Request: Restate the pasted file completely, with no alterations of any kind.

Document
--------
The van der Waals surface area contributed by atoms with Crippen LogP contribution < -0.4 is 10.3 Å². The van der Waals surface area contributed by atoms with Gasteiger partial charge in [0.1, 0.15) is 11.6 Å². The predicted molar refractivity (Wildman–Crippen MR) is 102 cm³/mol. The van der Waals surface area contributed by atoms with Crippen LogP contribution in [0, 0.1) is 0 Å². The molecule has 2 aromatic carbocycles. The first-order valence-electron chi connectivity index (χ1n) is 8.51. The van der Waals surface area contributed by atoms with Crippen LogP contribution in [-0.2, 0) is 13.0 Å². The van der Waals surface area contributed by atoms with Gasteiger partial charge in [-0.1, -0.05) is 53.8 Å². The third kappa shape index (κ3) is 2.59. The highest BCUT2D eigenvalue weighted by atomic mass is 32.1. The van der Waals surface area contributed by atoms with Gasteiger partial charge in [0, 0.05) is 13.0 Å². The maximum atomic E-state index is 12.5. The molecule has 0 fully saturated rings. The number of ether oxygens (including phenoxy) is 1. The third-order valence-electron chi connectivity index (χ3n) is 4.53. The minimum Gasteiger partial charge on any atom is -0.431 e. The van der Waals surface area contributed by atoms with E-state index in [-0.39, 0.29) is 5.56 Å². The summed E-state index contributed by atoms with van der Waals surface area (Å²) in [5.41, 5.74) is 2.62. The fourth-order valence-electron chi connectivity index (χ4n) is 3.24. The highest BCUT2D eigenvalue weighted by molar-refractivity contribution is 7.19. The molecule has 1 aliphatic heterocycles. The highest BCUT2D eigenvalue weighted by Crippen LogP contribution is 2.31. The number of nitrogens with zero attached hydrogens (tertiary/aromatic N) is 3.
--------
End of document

The van der Waals surface area contributed by atoms with Crippen LogP contribution < -0.4 is 10.3 Å². The van der Waals surface area contributed by atoms with Gasteiger partial charge in [0.1, 0.15) is 11.6 Å². The predicted molar refractivity (Wildman–Crippen MR) is 102 cm³/mol. The van der Waals surface area contributed by atoms with Crippen LogP contribution in [0, 0.1) is 0 Å². The molecule has 2 aromatic carbocycles. The first-order valence-electron chi connectivity index (χ1n) is 8.51. The van der Waals surface area contributed by atoms with Crippen LogP contribution in [-0.2, 0) is 13.0 Å². The van der Waals surface area contributed by atoms with Gasteiger partial charge in [-0.1, -0.05) is 53.8 Å². The third kappa shape index (κ3) is 2.59. The highest BCUT2D eigenvalue weighted by atomic mass is 32.1. The van der Waals surface area contributed by atoms with Gasteiger partial charge in [0, 0.05) is 13.0 Å². The maximum atomic E-state index is 12.5. The molecule has 0 fully saturated rings. The number of ether oxygens (including phenoxy) is 1. The third-order valence-electron chi connectivity index (χ3n) is 4.53. The minimum Gasteiger partial charge on any atom is -0.431 e. The van der Waals surface area contributed by atoms with E-state index in [-0.39, 0.29) is 5.56 Å². The summed E-state index contributed by atoms with van der Waals surface area (Å²) in [5.41, 5.74) is 2.62. The fourth-order valence-electron chi connectivity index (χ4n) is 3.24. The highest BCUT2D eigenvalue weighted by molar-refractivity contribution is 7.19. The molecule has 1 aliphatic heterocycles. The highest BCUT2D eigenvalue weighted by Crippen LogP contribution is 2.31. The number of nitrogens with zero attached hydrogens (tertiary/aromatic N) is 3.